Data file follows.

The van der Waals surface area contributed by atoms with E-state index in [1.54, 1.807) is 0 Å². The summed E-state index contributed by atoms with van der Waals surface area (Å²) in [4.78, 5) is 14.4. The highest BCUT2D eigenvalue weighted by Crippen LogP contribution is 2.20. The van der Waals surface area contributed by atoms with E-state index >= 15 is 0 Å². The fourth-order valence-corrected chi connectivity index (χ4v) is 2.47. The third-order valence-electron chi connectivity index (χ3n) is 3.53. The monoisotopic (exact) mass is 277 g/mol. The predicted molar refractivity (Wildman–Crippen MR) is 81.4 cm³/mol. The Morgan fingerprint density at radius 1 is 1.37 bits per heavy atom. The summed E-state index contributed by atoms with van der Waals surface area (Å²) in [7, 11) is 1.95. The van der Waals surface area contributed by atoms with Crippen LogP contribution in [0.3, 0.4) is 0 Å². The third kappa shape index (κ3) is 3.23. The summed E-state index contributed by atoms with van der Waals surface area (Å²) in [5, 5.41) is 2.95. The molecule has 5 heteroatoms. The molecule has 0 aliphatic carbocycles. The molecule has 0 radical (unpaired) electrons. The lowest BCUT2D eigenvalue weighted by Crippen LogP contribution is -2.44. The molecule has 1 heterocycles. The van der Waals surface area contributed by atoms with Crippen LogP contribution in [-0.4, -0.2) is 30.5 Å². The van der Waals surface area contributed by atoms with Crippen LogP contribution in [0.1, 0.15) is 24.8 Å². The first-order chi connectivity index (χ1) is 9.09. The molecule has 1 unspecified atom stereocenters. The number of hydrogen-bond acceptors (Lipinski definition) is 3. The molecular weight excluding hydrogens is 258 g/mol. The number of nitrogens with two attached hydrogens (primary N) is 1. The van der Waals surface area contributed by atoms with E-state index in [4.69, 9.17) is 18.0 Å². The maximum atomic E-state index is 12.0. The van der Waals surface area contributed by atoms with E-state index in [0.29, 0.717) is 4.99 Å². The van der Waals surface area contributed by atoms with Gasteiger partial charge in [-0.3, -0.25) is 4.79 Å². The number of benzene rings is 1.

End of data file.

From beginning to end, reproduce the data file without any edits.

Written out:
The van der Waals surface area contributed by atoms with E-state index in [1.54, 1.807) is 0 Å². The summed E-state index contributed by atoms with van der Waals surface area (Å²) in [4.78, 5) is 14.4. The highest BCUT2D eigenvalue weighted by Crippen LogP contribution is 2.20. The van der Waals surface area contributed by atoms with E-state index >= 15 is 0 Å². The fourth-order valence-corrected chi connectivity index (χ4v) is 2.47. The third-order valence-electron chi connectivity index (χ3n) is 3.53. The monoisotopic (exact) mass is 277 g/mol. The predicted molar refractivity (Wildman–Crippen MR) is 81.4 cm³/mol. The Morgan fingerprint density at radius 1 is 1.37 bits per heavy atom. The summed E-state index contributed by atoms with van der Waals surface area (Å²) in [7, 11) is 1.95. The van der Waals surface area contributed by atoms with Crippen LogP contribution in [0.3, 0.4) is 0 Å². The third kappa shape index (κ3) is 3.23. The summed E-state index contributed by atoms with van der Waals surface area (Å²) in [5, 5.41) is 2.95. The molecule has 5 heteroatoms. The molecule has 0 aliphatic carbocycles. The molecule has 0 radical (unpaired) electrons. The lowest BCUT2D eigenvalue weighted by Crippen LogP contribution is -2.44. The molecule has 1 heterocycles. The van der Waals surface area contributed by atoms with Crippen LogP contribution in [-0.4, -0.2) is 30.5 Å². The van der Waals surface area contributed by atoms with Crippen LogP contribution in [0.1, 0.15) is 24.8 Å². The first-order chi connectivity index (χ1) is 9.09. The molecule has 1 unspecified atom stereocenters. The number of hydrogen-bond acceptors (Lipinski definition) is 3. The molecular weight excluding hydrogens is 258 g/mol. The number of nitrogens with two attached hydrogens (primary N) is 1. The van der Waals surface area contributed by atoms with E-state index in [4.69, 9.17) is 18.0 Å². The maximum atomic E-state index is 12.0. The van der Waals surface area contributed by atoms with E-state index in [0.29, 0.717) is 4.99 Å². The van der Waals surface area contributed by atoms with Gasteiger partial charge in [-0.3, -0.25) is 4.79 Å². The number of benzene rings is 1.